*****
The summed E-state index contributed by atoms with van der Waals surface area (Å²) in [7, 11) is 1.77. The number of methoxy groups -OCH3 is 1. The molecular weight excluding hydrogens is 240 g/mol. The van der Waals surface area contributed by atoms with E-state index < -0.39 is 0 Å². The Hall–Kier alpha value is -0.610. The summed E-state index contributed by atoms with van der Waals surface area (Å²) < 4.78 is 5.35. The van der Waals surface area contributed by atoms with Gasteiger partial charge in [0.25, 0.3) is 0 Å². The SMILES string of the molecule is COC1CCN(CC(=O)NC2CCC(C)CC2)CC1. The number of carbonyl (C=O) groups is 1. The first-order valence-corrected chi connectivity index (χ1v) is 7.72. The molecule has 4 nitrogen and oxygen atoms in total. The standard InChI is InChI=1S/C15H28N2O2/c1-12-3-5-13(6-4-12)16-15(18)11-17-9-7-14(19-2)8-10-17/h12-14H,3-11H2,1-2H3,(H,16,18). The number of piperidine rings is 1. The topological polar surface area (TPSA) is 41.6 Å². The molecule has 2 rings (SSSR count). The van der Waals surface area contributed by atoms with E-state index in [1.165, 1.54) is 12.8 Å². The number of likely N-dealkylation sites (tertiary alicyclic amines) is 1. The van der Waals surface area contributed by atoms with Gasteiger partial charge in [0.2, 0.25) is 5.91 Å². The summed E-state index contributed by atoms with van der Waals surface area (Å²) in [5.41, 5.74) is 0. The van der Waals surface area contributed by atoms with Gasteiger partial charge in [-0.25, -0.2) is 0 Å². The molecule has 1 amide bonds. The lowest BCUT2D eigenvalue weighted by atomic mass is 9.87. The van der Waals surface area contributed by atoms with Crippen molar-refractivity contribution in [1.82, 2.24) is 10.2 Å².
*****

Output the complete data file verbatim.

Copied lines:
The summed E-state index contributed by atoms with van der Waals surface area (Å²) in [7, 11) is 1.77. The number of methoxy groups -OCH3 is 1. The molecular weight excluding hydrogens is 240 g/mol. The van der Waals surface area contributed by atoms with E-state index < -0.39 is 0 Å². The Hall–Kier alpha value is -0.610. The summed E-state index contributed by atoms with van der Waals surface area (Å²) < 4.78 is 5.35. The van der Waals surface area contributed by atoms with Gasteiger partial charge in [0.25, 0.3) is 0 Å². The SMILES string of the molecule is COC1CCN(CC(=O)NC2CCC(C)CC2)CC1. The number of carbonyl (C=O) groups is 1. The first-order valence-corrected chi connectivity index (χ1v) is 7.72. The molecule has 4 nitrogen and oxygen atoms in total. The standard InChI is InChI=1S/C15H28N2O2/c1-12-3-5-13(6-4-12)16-15(18)11-17-9-7-14(19-2)8-10-17/h12-14H,3-11H2,1-2H3,(H,16,18). The number of piperidine rings is 1. The topological polar surface area (TPSA) is 41.6 Å². The molecule has 2 rings (SSSR count). The van der Waals surface area contributed by atoms with E-state index in [1.165, 1.54) is 12.8 Å². The number of likely N-dealkylation sites (tertiary alicyclic amines) is 1. The van der Waals surface area contributed by atoms with Gasteiger partial charge in [0.2, 0.25) is 5.91 Å². The summed E-state index contributed by atoms with van der Waals surface area (Å²) in [5.41, 5.74) is 0. The van der Waals surface area contributed by atoms with Gasteiger partial charge in [-0.25, -0.2) is 0 Å². The molecule has 1 amide bonds. The lowest BCUT2D eigenvalue weighted by atomic mass is 9.87. The van der Waals surface area contributed by atoms with Crippen molar-refractivity contribution in [1.82, 2.24) is 10.2 Å².